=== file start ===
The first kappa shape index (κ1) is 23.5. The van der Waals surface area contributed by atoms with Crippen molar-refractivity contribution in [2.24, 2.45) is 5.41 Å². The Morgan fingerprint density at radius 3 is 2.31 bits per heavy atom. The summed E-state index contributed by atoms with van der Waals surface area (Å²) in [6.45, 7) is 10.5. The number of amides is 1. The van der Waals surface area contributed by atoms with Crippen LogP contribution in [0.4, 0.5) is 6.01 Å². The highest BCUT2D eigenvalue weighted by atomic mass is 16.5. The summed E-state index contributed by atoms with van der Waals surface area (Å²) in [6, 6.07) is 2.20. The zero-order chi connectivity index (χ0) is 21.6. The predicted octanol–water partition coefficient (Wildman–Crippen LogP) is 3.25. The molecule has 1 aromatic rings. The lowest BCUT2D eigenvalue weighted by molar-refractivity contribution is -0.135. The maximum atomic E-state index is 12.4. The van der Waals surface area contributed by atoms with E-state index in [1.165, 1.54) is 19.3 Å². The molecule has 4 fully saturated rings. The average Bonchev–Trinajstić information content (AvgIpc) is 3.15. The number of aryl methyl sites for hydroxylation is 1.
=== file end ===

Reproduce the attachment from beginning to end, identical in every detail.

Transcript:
The first kappa shape index (κ1) is 23.5. The van der Waals surface area contributed by atoms with Crippen molar-refractivity contribution in [2.24, 2.45) is 5.41 Å². The Morgan fingerprint density at radius 3 is 2.31 bits per heavy atom. The summed E-state index contributed by atoms with van der Waals surface area (Å²) in [6.45, 7) is 10.5. The number of amides is 1. The van der Waals surface area contributed by atoms with Crippen LogP contribution in [0.4, 0.5) is 6.01 Å². The highest BCUT2D eigenvalue weighted by atomic mass is 16.5. The summed E-state index contributed by atoms with van der Waals surface area (Å²) in [6, 6.07) is 2.20. The zero-order chi connectivity index (χ0) is 21.6. The predicted octanol–water partition coefficient (Wildman–Crippen LogP) is 3.25. The molecule has 1 aromatic rings. The lowest BCUT2D eigenvalue weighted by molar-refractivity contribution is -0.135. The maximum atomic E-state index is 12.4. The van der Waals surface area contributed by atoms with E-state index in [1.165, 1.54) is 19.3 Å². The molecule has 4 fully saturated rings. The average Bonchev–Trinajstić information content (AvgIpc) is 3.15. The number of aryl methyl sites for hydroxylation is 1.